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Owsley v. Owsley

Court of Appeals of Texas, Thirteenth District, Corpus Christi-Edinburg

November 30, 2017

JIMIE DIANNE OWSLEY, Appellant,
v.
BRIAN LEON OWSLEY, Appellee.

         On appeal from the 319th District Court of Nueces County, Texas.

          Before Chief Justice Valdez and Justices Benavides and Hinojosa

          MEMORANDUM OPINION

          GINA M. BENAVIDES, JUSTICE .

         This is an appeal from a default judgment. By eight issues, which we construe as one central issue with seven sub-issues, appellant Jimie Dianne Owsley seeks to set aside the default judgment rendered against her in a post-divorce decree enforcement action. We reverse and remand.

         I. Background

         Jimie and Brian are former spouses who divorced in July 2015. In June 2016, Brian filed a post-decree motion to enforce their final divorce decree. See Tex. Fam. Code Ann. § 9.001(a) (West, Westlaw through 2017 1st C.S.) ("A party affected by a decree of divorce . . . may request enforcement of that decree by filing a suit to enforce . . . in the court that rendered the decree.").

         Slightly more than a month after filing his post-decree enforcement action, Brian filed a motion for alternate service under Texas Rule of Civil Procedure 106(b). See Tex. R. Civ. P. 106(b) (allowing for alternative service of citation upon motion supported by affidavit that attempts to serve where normal methods of service were unsuccessful). In his motion, Brian asserted that since filing the enforcement action, Jimie "has avoided service by not answering her door while at home" and that she has instructed the staff at her office to tell the process server that "she is not in, although her automobile is in the parking lot of her office." Brian then asked the trial court to issue an order authorizing alternate service by serving a copy of the enforcement petition and citation upon Jimie's office manager and taping a duplicate copy of the motion and citation on the door of Jimie's home. Brian also attached an affidavit by his process server, who averred that he has attempted to serve Jimie "five (5) times at her home, when I know she is there, and she refuses to answer the door." The process server also stated that he attempted to serve Jimie at her office on five occasions, but was told that she was not there.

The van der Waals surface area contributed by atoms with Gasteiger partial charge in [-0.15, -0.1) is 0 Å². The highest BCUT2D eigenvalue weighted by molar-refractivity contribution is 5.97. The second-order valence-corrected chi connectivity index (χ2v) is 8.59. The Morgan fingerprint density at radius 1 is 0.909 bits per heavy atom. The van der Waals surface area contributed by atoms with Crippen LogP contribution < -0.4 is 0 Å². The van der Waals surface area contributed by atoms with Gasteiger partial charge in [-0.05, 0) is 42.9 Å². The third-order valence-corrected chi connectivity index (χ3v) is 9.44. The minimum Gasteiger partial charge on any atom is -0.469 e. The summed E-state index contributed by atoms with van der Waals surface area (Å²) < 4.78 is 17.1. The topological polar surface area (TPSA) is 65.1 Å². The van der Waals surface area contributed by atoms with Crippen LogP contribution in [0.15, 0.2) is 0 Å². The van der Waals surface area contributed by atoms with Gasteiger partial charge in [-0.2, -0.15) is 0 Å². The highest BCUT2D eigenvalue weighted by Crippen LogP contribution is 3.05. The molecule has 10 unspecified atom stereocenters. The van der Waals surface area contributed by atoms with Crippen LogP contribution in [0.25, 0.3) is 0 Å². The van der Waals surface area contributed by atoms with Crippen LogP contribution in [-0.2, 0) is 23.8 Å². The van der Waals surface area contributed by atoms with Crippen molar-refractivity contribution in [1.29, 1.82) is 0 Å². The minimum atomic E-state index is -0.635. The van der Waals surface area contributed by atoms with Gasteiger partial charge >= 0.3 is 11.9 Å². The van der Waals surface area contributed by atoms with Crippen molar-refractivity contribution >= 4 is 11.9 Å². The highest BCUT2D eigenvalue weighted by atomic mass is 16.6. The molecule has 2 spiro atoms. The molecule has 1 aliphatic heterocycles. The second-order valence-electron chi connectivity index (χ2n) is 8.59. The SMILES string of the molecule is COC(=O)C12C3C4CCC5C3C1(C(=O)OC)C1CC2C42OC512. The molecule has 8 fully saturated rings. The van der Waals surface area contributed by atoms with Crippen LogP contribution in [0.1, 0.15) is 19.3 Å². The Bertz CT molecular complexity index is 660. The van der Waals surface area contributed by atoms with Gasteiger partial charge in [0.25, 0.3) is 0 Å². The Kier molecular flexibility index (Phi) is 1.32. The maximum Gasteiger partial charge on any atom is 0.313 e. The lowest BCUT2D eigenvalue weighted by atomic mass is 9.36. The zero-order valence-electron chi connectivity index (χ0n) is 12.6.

On July 19, 2016, the trial court granted Brian's motion for alternate service and issued the following order:

IT IS ORDERED that service may be had on Respondent, Jimie Owsley, by serving the citation and document upon the office manager/receptionist at Respondent's office located at 810 Morgan, Corpus Christi, Texas, as well as, taping a duplicate citation and document on the door of [Jimie's] residence at 130 Southern, Corpus Christi, Texas.

         On August 16, 2016, Brian's process server filed an affidavit with the trial court, stating the following in relevant part:

On 6/24/2016 I received a Citation and Motion to Enforce Final Decree of Divorce, Styled in the Matter of the Marriage of Jimie Diane Owsley and Brian Leon Owsley from the Law Offices of William A. Dudley, in Cause Number 2014-FAM-1876-G from 319th District Court of Nueces, County, Texas. I was instructed to deliver the documents to [Jimie] by delivering one copy attached to the door at 130 Southern Dr. Corpus Christi, Nueces County, Texas and another copy to the Office Manager at 810 Morgan Avenue, Corpus Christi, Nueces County, Texas.
On June 25, 2016 at approximately 8:03 a.m. I personally delivered the said documents to [Jimie] by attaching to the front door at 130 Southern Dr., Corpus Christi, Nueces County, Texas with the time and date affixed to the documents. On August 15, 2016 at approximately 3:45 p.m. I personally delivered the said documents to a Hispanic female approximately 35-40 years of age, 5'2"-5'4" and approximately 130 lbs with shoulder length brown hair who identified herself as the Office Manager for Dr. Owsley with the date affixed to the documents as per Rule 106 of the Texas Rules of Civil Procedure and Order of the Court.

         On September 30, 2016, the trial court rendered a default judgment on Brian's enforcement action, noting that although Jimie was "duly and properly served with citation, [she] failed to file an answer to the motion to enforce . . . and is in default." In its order, the trial court essentially granted Brian's order of enforcement in its entirety with minor changes.

         On October 24, 2016, Jimie, acting pro se, filed a document with the trial court erroneously entitled "Order to Vacate Judgment, " which we will treat as a motion to vacate or set aside the default judgment.[1] In the filing, Jimie asserts that she received no prior notice of the enforcement hearing and learned about it "by happenstance." Jimie further complained about the proceedings taking place without her presence and requested a "stay to file [her] response" to the enforcement action, "trial by jury, " and a "tape recording of proceedings." The record also shows that on November 17, 2016, Jimie filed an "Amended Motion to ...


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